stiffness weight reduction. provides the safest yet most efficient framework through a combination of stiffness.Motor sport The composite carbon body . Combination of stiffness. Dr A De Silva School of Engineering & Built Environment 25 Structures: FRP BRIDGE ENCLOSURES Dr A De Silva School of Engineering & Built Environment 26 13 . lightness and strength. impact/damage resistance and occupant crash protection. shell. which forms the basis of most modern day racing cars.Automotive . corrosion resistance.

Carrillion School of Engineering & Built Environment 28 14 .Structures: FRP MOSQUE DOMES PHOTOS COURTESY OF NORTHSHORE COMPOSITES Dr A De Silva School of Engineering & Built Environment 27 GLASGOW SCIENCE CENTRE FRP OBSERVATION CABIN & CARBON FIBRE MAST Dr A De Silva Photo .

Sports Equipment Dr A De Silva School of Engineering & Built Environment 29 NDT of Composites Materials/Structures NDT is an essential part of composite manufacturing and usage Requires trained and experienced inspectors inspectors. NDT methods are used in: Pre-production for process development During production to provide process information and ensure part conformance In service to maintain Dr A De Silva School of Engineering & Built Environment 30 15 .

to provide process information and ensure part conformance Dr A De Silva School of Engineering & Built Environment 32 16 .NDT Utilisation .Airplane Product Life Cycle Pre-production for process development Dr A De Silva School of Engineering & Built Environment 31 NDT Utilisation .Airplane Product Life Cycle During production .

Dr A De Silva School of Engineering & Built Environment 34 17 .Airplane Product Life Cycle In service to maintain a safe fleet Dr A De Silva School of Engineering & Built Environment 33 Composite failure modes Delaminations: Separation of the layers of material in a laminate. gas or vacuum within a solid material. A fracture. Crack: An actual separation of material visible on opposite surfaced of the part. Porosity: A condition of trapped air. either p y local or covering a wide area. and extending through the thickness. Disbond/Unbond: An area within a bonded interface between two adherents in which adhesion failure or separation has occurred.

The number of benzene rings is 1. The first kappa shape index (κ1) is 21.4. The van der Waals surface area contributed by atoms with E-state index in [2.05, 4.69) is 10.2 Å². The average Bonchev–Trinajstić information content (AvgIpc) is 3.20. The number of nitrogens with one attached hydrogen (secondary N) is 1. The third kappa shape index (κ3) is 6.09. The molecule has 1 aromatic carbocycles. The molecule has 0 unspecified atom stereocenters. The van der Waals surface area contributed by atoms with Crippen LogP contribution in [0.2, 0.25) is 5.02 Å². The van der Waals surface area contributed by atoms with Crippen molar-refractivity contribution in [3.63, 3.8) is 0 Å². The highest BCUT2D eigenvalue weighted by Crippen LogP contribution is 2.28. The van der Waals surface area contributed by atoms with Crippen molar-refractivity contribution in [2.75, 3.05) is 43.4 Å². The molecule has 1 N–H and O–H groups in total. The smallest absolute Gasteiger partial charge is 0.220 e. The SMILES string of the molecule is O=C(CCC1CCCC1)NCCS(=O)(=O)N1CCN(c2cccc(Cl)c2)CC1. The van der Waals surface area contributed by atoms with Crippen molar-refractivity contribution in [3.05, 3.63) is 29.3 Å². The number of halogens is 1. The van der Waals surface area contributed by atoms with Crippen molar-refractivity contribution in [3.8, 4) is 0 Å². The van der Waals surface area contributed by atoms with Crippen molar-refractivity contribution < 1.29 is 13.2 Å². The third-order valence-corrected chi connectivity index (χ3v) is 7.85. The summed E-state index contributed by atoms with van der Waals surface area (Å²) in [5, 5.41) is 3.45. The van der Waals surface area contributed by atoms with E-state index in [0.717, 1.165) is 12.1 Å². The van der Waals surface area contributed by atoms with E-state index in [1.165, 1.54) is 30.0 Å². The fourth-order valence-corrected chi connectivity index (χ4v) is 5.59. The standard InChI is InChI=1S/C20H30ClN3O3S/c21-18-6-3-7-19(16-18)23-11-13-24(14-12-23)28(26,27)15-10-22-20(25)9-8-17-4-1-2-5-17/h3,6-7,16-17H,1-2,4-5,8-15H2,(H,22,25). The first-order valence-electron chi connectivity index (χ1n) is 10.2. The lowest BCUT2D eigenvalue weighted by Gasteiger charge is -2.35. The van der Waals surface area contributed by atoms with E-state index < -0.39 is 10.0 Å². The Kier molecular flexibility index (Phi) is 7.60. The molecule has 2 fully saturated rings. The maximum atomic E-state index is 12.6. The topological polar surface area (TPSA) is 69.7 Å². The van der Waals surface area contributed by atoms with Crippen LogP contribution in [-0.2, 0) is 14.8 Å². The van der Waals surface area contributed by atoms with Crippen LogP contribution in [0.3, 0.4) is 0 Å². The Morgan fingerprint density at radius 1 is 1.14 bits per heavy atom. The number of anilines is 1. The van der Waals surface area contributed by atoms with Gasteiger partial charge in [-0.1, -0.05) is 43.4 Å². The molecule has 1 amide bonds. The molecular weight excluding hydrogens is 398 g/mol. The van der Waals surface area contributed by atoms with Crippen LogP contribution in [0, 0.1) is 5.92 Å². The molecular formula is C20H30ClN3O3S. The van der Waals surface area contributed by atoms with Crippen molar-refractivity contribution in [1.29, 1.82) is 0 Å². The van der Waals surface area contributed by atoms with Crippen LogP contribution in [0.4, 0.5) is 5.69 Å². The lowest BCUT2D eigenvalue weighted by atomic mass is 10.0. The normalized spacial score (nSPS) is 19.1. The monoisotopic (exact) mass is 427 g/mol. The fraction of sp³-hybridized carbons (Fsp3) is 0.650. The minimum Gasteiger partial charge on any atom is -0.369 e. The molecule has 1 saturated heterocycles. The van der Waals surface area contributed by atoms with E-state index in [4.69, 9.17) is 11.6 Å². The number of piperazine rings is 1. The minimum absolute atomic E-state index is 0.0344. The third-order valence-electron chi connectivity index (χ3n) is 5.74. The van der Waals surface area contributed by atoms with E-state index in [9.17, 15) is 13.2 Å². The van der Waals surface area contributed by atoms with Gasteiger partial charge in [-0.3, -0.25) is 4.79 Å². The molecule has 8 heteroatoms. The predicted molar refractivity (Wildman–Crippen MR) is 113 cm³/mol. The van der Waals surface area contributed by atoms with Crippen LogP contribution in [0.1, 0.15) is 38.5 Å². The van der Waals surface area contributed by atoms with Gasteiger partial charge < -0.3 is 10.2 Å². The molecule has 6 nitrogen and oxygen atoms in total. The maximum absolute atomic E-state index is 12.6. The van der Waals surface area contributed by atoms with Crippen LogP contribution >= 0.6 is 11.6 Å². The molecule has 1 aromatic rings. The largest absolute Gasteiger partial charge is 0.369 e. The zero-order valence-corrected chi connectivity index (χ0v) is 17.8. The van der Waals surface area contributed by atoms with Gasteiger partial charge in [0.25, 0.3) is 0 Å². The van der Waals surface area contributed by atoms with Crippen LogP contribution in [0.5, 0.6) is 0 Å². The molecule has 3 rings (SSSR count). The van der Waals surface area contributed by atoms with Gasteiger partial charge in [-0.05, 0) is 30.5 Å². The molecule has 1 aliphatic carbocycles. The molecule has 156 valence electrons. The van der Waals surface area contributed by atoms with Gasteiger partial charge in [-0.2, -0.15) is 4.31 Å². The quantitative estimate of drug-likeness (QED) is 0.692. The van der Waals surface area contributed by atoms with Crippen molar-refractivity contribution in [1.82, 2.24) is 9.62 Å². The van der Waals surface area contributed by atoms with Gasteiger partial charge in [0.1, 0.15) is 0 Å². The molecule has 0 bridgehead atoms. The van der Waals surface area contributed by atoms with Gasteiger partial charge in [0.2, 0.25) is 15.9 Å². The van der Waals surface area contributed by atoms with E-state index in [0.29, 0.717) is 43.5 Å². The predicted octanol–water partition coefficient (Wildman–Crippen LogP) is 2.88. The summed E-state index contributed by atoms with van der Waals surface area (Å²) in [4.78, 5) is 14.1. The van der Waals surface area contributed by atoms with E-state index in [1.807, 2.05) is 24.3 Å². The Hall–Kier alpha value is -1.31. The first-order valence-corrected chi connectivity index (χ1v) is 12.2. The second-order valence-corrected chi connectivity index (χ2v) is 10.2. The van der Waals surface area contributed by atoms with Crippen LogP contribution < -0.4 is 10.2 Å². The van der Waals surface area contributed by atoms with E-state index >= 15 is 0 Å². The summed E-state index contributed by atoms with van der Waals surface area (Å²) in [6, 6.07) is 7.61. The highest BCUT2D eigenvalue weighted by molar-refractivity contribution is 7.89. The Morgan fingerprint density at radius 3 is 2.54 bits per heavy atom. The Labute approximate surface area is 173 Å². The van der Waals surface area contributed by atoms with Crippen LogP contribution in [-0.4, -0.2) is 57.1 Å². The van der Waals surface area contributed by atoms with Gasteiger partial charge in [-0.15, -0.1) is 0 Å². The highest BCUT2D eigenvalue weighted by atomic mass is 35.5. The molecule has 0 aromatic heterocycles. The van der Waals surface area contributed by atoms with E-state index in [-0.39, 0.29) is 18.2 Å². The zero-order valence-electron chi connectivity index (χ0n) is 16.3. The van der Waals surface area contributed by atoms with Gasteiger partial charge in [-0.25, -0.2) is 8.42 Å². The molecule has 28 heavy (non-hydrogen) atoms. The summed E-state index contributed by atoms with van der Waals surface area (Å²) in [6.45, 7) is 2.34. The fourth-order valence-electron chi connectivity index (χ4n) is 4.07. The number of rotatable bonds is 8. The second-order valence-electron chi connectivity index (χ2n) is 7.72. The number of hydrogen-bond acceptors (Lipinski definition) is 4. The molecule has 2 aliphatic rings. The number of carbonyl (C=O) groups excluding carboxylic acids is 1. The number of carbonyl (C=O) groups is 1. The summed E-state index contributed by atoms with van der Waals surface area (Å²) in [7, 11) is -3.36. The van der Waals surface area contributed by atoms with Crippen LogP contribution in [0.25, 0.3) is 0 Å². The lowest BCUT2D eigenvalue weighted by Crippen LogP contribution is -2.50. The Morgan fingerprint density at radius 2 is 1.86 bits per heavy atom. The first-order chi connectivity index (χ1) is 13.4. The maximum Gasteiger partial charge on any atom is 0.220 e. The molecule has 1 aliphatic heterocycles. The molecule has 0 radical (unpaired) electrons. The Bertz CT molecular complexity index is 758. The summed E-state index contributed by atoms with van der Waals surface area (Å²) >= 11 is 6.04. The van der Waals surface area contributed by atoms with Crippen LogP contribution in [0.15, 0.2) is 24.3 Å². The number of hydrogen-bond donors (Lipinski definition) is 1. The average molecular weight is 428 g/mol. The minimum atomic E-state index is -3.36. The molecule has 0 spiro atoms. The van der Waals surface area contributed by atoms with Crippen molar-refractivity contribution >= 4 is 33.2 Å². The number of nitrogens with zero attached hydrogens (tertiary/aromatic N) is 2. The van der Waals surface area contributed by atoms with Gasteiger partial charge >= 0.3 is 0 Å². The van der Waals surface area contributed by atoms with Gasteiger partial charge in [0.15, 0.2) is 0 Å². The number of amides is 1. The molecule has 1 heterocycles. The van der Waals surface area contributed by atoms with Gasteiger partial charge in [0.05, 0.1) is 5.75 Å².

Defects in Composites Dr A De Silva School of Engineering & Built Environment 35 Defects in laminates Dr A De Silva School of Engineering & Built Environment 36 18 .

Sandwich panel defects Dr A De Silva School of Engineering & Built Environment 37 NDT methods for composites Visual Inspection: Using the eye alone or in conjunction with aids Ultrasonic Testing: Most Common NDT Method for the inspection of Composites Radiography: Bond Testing: Single sided Bond Testing utilizing Pitch Catch or Resonance testing modes Tap Testing: Oldest and simplest method of Bond Testing. Dr A De Silva School of Engineering & Built Environment 38 19 .

NDT Methods Traditional Methods Eddy current Radiography Ultrasonic Penetrant Magnetic particle Non-traditional Methods Thermography Shearography Bond Testing Dr A De Silva School of Engineering & Built Environment 39 Eddy current Advantages Highly portable Moderate cost Immediate results Sensitive -to small imperfections Minimum part preparation required Disadvantages Suitable for inspection of conductive materials only Surface must be accessible S f tb ibl to probe Usually no permanent record Manual tests require high degree of operator skill to properly use test equipment Defect Types: Cracks. conductivity. corrosion. coating measurement Seldom used for composite inspection Dr A De Silva School of Engineering & Built Environment 40 20 .

foreign material.Radiography . internal damage. water ingestion Dr A De Silva School of Engineering & Built Environment 42 21 . internal damage. water ingestion Dr A De Silva School of Engineering & Built Environment 41 Non-film Radiography Advantages Lower recurring costs Shorter cycle time Elimination of chemical processing Portability Disadvantages Radiation safety hazard (reduced from film) Higher initial cost Proper interpretation of results may require high degree of operator skill Defect Types: Voids.Film Advantages Well proven p Permanent record of test results Minimum part preparation required Disadvantages Radiation safety hazard y Moderately expensive Wet-chemical processing required to develop Proper interpretation of results may require high degree of operator skill Defect Types: Voids. foreign material. core conditions. core conditions.

Non-Film Radiography Real-time (a. Flat Panel Detectors: Consist of a coated Thin Film Transistor (TFT) array that captures and converts XRay energy into electronic signals Dr A De Silva School of Engineering & Built Environment 43 Real Time Radiography Principle of Operation Dr A De Silva School of Engineering & Built Environment 44 22 .k.a. radioscopy) Digital Radiography Storage Phosphor: Use a flexible “imaging plate” to produce a latent image that must be subsequently scanned by a laser and converted into a video image Linear Diode Array: Uses an x-ray sensitive photodiode array in place of film.

5 bits usable) = limited sensitivity Most applications require magnification 45 Dr A De Silva School of Engineering & Built Environment Real Time Radiography Dr A De Silva School of Engineering & Built Environment 46 23 .Real Time Radiography Advantages Inexpensive Well established Instantaneous “realtime” (dynamic) imaging Disadvantages Analogue device Detector blooming (washout) Limited bit depth (Typically 4.

Linear Diode Arrays – Principle of Operation Dr A De Silva School of Engineering & Built Environment 47 Linear Diode Arrays Advantages Robust design Fast High dynamic range No blooming Digital imaging Can be tailored to application Disadvantages Requires movement between part and detector Resolution can be limited Low kV applications only Dr A De Silva School of Engineering & Built Environment 48 24 .